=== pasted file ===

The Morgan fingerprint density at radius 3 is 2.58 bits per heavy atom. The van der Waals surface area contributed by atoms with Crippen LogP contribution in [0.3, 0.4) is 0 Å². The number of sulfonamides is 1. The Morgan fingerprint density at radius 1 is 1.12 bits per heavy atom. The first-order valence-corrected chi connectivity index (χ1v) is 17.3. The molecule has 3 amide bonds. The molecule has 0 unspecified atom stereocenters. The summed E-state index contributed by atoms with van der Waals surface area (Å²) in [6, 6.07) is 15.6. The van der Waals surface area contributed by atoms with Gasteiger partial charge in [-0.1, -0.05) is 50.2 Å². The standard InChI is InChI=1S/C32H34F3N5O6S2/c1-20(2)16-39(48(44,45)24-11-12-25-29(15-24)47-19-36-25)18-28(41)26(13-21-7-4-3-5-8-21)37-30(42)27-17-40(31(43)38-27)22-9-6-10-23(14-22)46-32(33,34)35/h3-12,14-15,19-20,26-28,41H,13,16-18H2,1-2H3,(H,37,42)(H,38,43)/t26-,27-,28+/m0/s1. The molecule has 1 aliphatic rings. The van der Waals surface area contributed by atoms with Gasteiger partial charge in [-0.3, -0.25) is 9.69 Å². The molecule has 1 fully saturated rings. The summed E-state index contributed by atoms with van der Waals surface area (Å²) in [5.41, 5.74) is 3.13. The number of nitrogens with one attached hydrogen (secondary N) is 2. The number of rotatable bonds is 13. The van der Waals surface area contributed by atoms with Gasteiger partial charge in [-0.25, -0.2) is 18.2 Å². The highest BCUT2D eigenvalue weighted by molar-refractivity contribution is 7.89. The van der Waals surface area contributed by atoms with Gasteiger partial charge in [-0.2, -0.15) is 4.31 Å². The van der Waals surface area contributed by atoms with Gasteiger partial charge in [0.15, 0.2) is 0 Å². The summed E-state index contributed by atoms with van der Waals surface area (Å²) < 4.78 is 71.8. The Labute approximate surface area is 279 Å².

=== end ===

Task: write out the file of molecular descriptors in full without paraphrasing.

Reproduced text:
The Morgan fingerprint density at radius 3 is 2.58 bits per heavy atom. The van der Waals surface area contributed by atoms with Crippen LogP contribution in [0.3, 0.4) is 0 Å². The number of sulfonamides is 1. The Morgan fingerprint density at radius 1 is 1.12 bits per heavy atom. The first-order valence-corrected chi connectivity index (χ1v) is 17.3. The molecule has 3 amide bonds. The molecule has 0 unspecified atom stereocenters. The summed E-state index contributed by atoms with van der Waals surface area (Å²) in [6, 6.07) is 15.6. The van der Waals surface area contributed by atoms with Gasteiger partial charge in [-0.1, -0.05) is 50.2 Å². The standard InChI is InChI=1S/C32H34F3N5O6S2/c1-20(2)16-39(48(44,45)24-11-12-25-29(15-24)47-19-36-25)18-28(41)26(13-21-7-4-3-5-8-21)37-30(42)27-17-40(31(43)38-27)22-9-6-10-23(14-22)46-32(33,34)35/h3-12,14-15,19-20,26-28,41H,13,16-18H2,1-2H3,(H,37,42)(H,38,43)/t26-,27-,28+/m0/s1. The molecule has 1 aliphatic rings. The van der Waals surface area contributed by atoms with Gasteiger partial charge in [-0.3, -0.25) is 9.69 Å². The molecule has 1 fully saturated rings. The summed E-state index contributed by atoms with van der Waals surface area (Å²) in [5.41, 5.74) is 3.13. The number of nitrogens with one attached hydrogen (secondary N) is 2. The number of rotatable bonds is 13. The van der Waals surface area contributed by atoms with Gasteiger partial charge in [-0.25, -0.2) is 18.2 Å². The highest BCUT2D eigenvalue weighted by molar-refractivity contribution is 7.89. The van der Waals surface area contributed by atoms with Gasteiger partial charge in [-0.2, -0.15) is 4.31 Å². The van der Waals surface area contributed by atoms with Gasteiger partial charge in [0.15, 0.2) is 0 Å². The summed E-state index contributed by atoms with van der Waals surface area (Å²) < 4.78 is 71.8. The Labute approximate surface area is 279 Å².